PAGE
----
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Wideawake Field: Poems

3.72  ·  Rating details ·  86 ratings  ·  14 reviews
The chairs have come in and the crisp yellow thwock of the ball being hit says somehow, now that it's fall, I'm a memory of myself. My whole old life--I mourn you sometimes in places you would have been.""" ""--October" The poems in this fierce debut are an attempt to record what matters. As a reporter's dispatches, they concern themselves with different forms of desolatio ...more
Hardcover, 76 pages
Published May 15th 2007 by Farrar Straus Giroux
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3.72  · 
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 ·  86 ratings  ·  14 reviews

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Ron Christiansen
Feb 13, 2012 rated it really liked it
Shelves: poetry
I'm not a huge poetry reader but since I got free copy and was able to speak briefly with the author and found her quite engaging, I gave it a read--also the individual poems and collection were both quite short. And...I enjoyed it reading by the fire on a cool early summer evening out in my backyard.

Favorite lines:

From "What Went Wrong": "We handle each other/ with too much gentleness,/ like eggs,/ to be born elsewhere and later."

From "Arrest": "...How human we are,/ the tender, puncturing ski
Jan 21, 2009 rated it it was ok
Not bad but occasionally crutch-prone. Not my cup of tea, I guess, although I appreciate how this poet focuses on the external more than the internal. I picked the book on a lark at Strand Books mostly because of the title and cover pic. Win a few, lose a few.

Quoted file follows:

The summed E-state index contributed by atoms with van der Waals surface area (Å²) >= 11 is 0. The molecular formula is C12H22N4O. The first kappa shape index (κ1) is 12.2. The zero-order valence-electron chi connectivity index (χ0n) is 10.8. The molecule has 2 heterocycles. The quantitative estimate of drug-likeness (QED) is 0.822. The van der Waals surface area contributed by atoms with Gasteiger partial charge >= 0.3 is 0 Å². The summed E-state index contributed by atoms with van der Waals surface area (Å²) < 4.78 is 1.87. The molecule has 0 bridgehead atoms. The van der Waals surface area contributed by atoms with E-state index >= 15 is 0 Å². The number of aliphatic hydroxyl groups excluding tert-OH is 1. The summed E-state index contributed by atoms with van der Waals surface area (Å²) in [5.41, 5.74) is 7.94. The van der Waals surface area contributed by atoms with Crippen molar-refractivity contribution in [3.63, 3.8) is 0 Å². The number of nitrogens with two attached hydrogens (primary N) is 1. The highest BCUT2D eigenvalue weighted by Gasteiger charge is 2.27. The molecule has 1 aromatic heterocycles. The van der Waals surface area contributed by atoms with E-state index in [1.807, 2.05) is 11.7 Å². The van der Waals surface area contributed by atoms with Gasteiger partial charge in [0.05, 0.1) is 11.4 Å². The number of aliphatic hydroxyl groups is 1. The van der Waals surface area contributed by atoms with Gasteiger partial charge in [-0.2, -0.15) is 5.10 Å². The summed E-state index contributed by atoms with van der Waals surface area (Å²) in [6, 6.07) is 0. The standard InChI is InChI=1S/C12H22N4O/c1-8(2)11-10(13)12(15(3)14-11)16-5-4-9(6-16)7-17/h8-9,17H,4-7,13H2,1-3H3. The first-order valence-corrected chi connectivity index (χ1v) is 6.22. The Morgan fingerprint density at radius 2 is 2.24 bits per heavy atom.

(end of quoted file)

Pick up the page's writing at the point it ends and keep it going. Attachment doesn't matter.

Aug 23, 2018 rated it it was amazing
I fell into "Ruins" a few months back, one of the poems not in this anthology, and it clung to me until I tracked down more of Griswold's work. "Wideawake Field" added a few more stanzas to follow after. Highly recommended! Griswold's collection is half emotional deconstruction and half "observed horror"; as a wartime journalist AND a poet, her subject matter is unusual (at least to me), and she brings unsettling, uplifting insight to fury, healing, separation, and purposeful work.

Two quick, fa
Jul 01, 2009 rated it liked it
Shelves: po-eh-tree
Wideawake Filed was good, but not great. Eliza introduces a handful of moments that are striking and unexpected; she's able to relate internal feelings with external places and has a strong sense of the worlds around her. While many of these poems are crafted carefully, others lack solidity. Some are alive and breathing but others seem to be sleeping, or trying too hard. This was not a horrible collection of poetry- before judging I think it's best to read it for yourself. Personally I was expec ...more
Dec 30, 2009 rated it did not like it  ·  review of another edition
Overall the language in these poems fell flat. The few poems that seemed richer were the ones that dealt with Griswold's time as a war correspondent. These particular poems have something emotional at stake where most of the others point at some kind of a romantic difficulty that just isn't that compelling. Griswold's strong suit isn't the beautiful line, or image captured so perfectly your torso goes cold: the kind of poetry I prefer (see Franz Wright). According to blurbs on the book, her stre ...more
Jan 23, 2008 rated it really liked it